Sold. Cape Verde Islands

December 18, 2018 by

The islands of Cape Verde are currently going through mass privatisations in sectors such as land, transport, electricity, water, communications, and beaches. The government of the Islands (GOCV) claim privatisation to be beneficial for the reduction of poverty on the Islands, however, the people disagree. Many people on the island have already lost their property and have been displaced with little or no compensation at all. Some inhabitants have been given solely a week notice, while the majority were not given any at all. The land has been enclosed and sold to the Italians and Spanish industries, including its’ beaches, meaning that local people are prohibited from enjoying the once public beaches.

The government denies the privatisations of the beaches, however, according to the local newspaper, A Semana, (The Week), they accept that the only access to these beaches are through private condominiums, adding that news properties owners have their own rights to expulse any non-residents from the beaches. Moreover, the government also recognise the massive enclosure taking place including the illegal events. They still claim the privatisation is beneficial to the development of the islands. The legal privatisation is labeled “Regulatory Capacity Building Project”. Along with the government, the World Bank report  supportively states the advantages of privatisation taking place in the Island, and they go further in stating:

“privatisation will alleviate poverty through the achievement of a higher, private sector-based economic growth and support the Cape Verde Governments (GOCV) policy of reducing the size of the state.  It will change its role from that of an implementor to one that provides an enabling environment necessary for private sector development –  and increasing private participation in key economic sectors including utilities, trade, and transport, through the development of effective policy and regulatory frameworks” (World Bank, 2018).

The newspaper A Semana states that privatisation only beneficial the government and its allies as the livelihood of the local people, which represents the 90 percent of the population of the archipelagos are far from improving. Many people are losing their houses in the name of development and are being displaced to remote areas without water or electricity, leaving them in a worse situation than before.

The privatisation of some airlines, such as the national airline the TACV has led to discontinued domestic services and now operates mainly internationally, limiting the movement of many within the Cape Verde archipelagos. Moreover, while the government argues that the privatisation serves to create more employment and better the economy such that the education and healthcare systems can be improved, their opposition and partnerships express the opposite view.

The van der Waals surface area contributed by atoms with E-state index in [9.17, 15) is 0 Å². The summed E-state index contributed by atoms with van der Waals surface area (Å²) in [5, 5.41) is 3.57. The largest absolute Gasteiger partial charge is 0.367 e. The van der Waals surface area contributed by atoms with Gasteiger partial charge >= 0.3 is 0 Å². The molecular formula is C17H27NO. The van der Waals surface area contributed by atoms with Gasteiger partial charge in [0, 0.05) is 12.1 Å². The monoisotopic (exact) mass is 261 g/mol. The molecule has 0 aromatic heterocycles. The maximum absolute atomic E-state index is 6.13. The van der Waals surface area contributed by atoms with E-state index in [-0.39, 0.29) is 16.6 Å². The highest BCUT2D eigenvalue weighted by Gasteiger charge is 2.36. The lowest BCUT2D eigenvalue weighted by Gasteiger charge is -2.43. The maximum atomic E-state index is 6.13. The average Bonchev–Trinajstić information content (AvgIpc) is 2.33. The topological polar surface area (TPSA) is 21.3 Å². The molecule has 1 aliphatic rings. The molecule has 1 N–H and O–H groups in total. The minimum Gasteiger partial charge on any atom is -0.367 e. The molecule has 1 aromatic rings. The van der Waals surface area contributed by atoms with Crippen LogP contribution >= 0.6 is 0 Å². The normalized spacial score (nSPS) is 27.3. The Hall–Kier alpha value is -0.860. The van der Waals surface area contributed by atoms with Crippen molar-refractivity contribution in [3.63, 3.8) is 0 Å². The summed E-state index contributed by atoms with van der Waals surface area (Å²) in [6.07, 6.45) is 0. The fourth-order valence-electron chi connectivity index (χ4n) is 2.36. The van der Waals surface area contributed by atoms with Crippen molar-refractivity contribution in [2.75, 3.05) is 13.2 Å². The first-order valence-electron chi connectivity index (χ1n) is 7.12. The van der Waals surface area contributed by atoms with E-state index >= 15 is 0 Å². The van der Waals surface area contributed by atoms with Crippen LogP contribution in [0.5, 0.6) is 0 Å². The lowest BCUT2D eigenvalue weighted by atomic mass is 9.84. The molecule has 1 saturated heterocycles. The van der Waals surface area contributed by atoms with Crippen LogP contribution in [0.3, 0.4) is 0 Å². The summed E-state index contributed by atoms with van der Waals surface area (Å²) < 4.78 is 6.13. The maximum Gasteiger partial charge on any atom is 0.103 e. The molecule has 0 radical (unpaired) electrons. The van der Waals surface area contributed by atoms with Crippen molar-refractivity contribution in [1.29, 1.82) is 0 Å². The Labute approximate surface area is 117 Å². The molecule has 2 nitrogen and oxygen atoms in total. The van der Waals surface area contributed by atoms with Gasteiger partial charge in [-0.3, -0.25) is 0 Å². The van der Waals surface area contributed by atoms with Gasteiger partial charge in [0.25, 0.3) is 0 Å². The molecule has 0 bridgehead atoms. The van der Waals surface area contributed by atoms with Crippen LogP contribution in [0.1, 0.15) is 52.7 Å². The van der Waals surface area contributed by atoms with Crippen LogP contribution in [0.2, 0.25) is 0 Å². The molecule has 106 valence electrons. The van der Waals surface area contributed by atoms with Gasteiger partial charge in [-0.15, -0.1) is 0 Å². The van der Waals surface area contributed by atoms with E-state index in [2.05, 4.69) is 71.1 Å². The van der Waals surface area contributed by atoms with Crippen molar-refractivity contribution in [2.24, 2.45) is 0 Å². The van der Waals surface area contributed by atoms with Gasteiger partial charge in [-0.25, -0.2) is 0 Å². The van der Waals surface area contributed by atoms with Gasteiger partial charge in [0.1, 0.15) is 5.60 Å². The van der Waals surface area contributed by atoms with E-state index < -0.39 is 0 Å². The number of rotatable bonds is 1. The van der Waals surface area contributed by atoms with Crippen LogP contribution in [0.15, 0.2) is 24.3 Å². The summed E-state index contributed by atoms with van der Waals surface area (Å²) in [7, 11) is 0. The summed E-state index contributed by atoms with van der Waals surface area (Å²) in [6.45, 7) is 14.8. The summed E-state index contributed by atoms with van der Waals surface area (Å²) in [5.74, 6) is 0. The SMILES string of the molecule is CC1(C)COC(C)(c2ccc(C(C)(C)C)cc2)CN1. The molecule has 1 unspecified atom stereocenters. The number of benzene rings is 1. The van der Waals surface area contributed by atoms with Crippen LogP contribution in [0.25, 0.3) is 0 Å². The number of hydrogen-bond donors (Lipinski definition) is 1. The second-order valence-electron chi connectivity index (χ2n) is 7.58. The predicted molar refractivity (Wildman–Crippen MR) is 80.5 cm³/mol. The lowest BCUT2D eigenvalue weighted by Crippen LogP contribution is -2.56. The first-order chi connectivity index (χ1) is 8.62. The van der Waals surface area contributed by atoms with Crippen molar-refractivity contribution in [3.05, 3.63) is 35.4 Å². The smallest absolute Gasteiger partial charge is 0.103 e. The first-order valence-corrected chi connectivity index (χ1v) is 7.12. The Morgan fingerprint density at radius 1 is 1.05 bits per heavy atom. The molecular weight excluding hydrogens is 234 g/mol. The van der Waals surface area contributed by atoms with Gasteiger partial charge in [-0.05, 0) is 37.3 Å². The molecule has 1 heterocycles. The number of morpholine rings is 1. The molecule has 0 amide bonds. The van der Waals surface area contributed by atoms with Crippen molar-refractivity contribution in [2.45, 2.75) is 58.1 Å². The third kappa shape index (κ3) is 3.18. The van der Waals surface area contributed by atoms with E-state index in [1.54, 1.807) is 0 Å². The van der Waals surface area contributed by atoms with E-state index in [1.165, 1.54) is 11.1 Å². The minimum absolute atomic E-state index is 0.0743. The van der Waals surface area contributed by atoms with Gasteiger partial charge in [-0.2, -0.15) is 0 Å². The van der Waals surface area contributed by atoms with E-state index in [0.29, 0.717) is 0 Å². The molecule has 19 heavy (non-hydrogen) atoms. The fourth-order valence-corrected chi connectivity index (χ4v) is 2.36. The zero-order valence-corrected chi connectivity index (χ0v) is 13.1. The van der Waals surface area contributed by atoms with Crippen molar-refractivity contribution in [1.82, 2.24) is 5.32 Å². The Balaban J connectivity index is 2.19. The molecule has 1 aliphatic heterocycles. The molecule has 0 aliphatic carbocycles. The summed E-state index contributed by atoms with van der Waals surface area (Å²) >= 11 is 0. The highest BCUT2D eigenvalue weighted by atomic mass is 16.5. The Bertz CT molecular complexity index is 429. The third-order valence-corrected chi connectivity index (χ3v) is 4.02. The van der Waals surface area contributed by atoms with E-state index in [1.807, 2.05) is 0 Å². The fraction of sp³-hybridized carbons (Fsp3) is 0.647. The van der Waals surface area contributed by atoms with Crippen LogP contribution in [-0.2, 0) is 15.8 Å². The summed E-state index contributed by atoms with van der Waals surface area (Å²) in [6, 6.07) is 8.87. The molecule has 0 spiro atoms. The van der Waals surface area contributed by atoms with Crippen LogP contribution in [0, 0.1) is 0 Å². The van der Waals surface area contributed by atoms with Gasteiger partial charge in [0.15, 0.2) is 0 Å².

According to the partnerships, privatisation is intended to reduce staff numbers and other limiting factors that reduce their profit. So,  how will privatisation help or improve the livelihood of the local people if there clearly is a controversy between the government and their partnership? After many years of previous privatisation, the islands continues one of the poorest.  Its main source of sustainability still comes from tourism, which accounts for 80 percent with the next largest categories being fisheries and salt industries. 

Sources:

http://www.capeverde.com/capeverde.html

https://noticias.sapo.cv/actualidade/artigos/governo-diz-que-nao-ha-praias-privadas-em-cabo-verde

http://projects.worldbank.org/P055467/cape-verde-privatization-ta-project?lang=en

ttps://moguldom.com/139593/privatization-plan-cape-verde-national-airline/

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Permute or exchange among Mumuhuila tribe

December 18, 2018 by

Mumuhuila tribe also referred as Mwila or Mwela, are indigenes from Angola, living in  Huila, capital of Lubango.   – There is limited information about this tribe, yet I present my research in this article on these extraordinary people.

Mumuhuila is a semi-nomadic ethnic group who are descendants from Bantu people and are one of the earliest people to undertake the Great Bantu migration to domicile in their present location in Angola.

The Mumuhuila people are well known for their resistance to integrating to a ‘modern’ society, and famous for keeping to their traditions, exhibited by their hairstyles, unique way of putting up dresses and especially adorning their bodies with ornaments and jewelry. The women are particularly noticed for walking with nude breast, a tradition dating back to ancient times, which is often a cause of bullying and harassment from the non-Mumuhuila people during visits to other locations.

Mumuhuila people are the few indigenes that still exist in Angola, and among them are the Mucubals a subgroup of the Herero ethnic group that settled in Namibia, a province in Southern Angola, whom was originally from Kenya and are related to the Massais.  This subgroup is very similar to Mumuhuilasin their normalities and customs, alongside San peoples who are the oldest inhabitants of Southern Africa.

The Mumuhuila people remain living in isolation and have no governmental representation or anyone to represent them. Despite the injustice already embedded into the system of the country, from the government to the ordinary people, the Mumhuila face further abuse, due to their lack of underrepresentation. Nevertheless, their working life documents their independence and self-sustainability.